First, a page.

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February 28, 2020
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Is DNA testing for ancestry accurate?

Ancestry DNA tests are only as accurate as the company you choose to test with, because each company uses their own reference populations.
Tomohiro Takano


Ancestry DNA tests are only as accurate as the company you choose to test with, because each company uses their own reference populations. (So really research the testing companies before making a choice!) Of course, the accuracy will improve as they collect more region-specific DNA data sets for the reference population, and have more DNA data sets within their database to compare with. Good news for everyone -- the results will get more and more accurate over time without any extra action or effort on your part!


DNA testing kits are all the rage these days, offering genetic information about family history, health risks, customized dietary suggestions, and even skincare regimens! But how do these tests work? How much can your saliva really tell you about your ethnicity? Can ancestry testing really help you understand your heritage?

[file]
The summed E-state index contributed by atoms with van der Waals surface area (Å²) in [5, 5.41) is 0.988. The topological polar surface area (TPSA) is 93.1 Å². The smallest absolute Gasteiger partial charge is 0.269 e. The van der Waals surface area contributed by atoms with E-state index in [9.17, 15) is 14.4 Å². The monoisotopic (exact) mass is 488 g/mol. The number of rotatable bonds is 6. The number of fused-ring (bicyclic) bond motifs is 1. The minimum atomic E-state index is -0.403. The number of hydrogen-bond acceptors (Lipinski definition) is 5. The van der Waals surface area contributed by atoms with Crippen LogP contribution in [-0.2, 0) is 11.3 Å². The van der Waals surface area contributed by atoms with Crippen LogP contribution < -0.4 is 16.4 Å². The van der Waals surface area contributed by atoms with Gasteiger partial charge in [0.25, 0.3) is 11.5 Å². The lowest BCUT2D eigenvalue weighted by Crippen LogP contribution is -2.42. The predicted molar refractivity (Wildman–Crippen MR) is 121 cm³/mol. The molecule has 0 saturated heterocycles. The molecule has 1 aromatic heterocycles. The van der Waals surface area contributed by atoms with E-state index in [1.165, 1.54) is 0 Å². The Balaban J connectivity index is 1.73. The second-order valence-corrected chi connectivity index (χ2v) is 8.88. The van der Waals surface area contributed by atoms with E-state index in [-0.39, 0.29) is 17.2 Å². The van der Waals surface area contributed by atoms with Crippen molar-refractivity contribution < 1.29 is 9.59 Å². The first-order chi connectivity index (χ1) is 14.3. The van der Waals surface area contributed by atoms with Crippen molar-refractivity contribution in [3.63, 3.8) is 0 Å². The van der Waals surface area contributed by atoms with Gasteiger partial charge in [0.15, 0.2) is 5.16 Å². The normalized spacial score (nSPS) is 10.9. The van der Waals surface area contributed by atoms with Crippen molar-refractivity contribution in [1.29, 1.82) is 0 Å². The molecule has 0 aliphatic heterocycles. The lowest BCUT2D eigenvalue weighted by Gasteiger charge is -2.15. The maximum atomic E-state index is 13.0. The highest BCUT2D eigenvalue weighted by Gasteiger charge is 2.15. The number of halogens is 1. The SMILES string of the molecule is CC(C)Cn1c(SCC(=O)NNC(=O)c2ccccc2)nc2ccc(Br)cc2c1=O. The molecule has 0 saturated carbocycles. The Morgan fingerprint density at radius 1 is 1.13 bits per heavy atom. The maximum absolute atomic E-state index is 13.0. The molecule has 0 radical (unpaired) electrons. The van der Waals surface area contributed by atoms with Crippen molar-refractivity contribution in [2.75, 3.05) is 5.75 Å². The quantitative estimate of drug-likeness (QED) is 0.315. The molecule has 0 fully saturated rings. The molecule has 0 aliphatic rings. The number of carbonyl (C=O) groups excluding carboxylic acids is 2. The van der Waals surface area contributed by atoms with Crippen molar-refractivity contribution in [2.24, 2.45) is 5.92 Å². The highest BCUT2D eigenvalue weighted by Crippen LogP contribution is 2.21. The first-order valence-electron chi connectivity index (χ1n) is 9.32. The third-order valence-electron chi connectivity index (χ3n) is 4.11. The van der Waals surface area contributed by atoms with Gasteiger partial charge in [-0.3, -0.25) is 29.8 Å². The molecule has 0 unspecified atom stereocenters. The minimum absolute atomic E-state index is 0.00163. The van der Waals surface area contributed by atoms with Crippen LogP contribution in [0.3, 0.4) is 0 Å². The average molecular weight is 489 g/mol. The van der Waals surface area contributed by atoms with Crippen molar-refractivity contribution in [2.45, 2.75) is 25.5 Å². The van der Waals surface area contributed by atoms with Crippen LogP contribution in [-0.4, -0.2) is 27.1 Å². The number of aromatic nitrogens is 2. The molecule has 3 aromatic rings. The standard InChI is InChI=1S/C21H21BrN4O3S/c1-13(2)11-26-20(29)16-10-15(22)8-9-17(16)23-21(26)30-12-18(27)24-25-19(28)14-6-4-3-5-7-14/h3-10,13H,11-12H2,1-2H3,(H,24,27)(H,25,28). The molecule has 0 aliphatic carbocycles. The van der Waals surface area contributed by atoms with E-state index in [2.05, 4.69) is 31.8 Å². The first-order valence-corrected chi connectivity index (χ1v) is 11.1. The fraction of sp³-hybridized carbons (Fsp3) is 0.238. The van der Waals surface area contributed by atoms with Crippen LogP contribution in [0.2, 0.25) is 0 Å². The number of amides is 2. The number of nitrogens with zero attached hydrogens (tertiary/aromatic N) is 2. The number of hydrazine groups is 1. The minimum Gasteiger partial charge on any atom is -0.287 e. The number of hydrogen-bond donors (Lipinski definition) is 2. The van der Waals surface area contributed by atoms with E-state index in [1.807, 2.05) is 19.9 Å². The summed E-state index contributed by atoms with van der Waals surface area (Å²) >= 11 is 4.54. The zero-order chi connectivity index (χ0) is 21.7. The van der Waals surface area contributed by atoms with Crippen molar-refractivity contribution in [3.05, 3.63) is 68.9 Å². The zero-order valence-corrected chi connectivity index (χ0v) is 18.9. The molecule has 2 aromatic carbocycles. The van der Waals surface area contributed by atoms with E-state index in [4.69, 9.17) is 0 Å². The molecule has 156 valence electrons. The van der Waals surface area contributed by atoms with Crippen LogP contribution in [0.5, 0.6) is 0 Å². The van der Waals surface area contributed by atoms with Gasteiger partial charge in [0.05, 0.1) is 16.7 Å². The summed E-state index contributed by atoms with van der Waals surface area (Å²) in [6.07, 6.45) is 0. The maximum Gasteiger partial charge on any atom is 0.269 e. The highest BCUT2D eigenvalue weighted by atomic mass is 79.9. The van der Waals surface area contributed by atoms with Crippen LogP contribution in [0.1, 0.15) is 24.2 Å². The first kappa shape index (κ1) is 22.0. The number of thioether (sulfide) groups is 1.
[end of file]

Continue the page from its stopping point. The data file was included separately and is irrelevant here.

Here, we will break down how genetic testing companies evaluate DNA data to determine ethnicity estimates and whether these estimates can accurately trace human history. Let’s begin by looking at the different ways these companies analyze genetic data.

How do DNA tests actually work?

To start with some biology basics, the human genome is a lot like a really, really, REALLY long story. Instead of being written with standard words using the traditional 26-letter alphabet, it is written with a 4-letter alphabet. These four different letters are actually variations of a chemical molecule that are called bases, and our genome contains about 3 billion (with a B)! If bases are like the letters of your genetic story, individual genes can be thought of as paragraphs, and chromosomes can be thought of as chapters. In total, humans have about 20,000 genes located on 23 pairs of chromosomes. Together, these chromosomes contain all of the information needed to build a human being.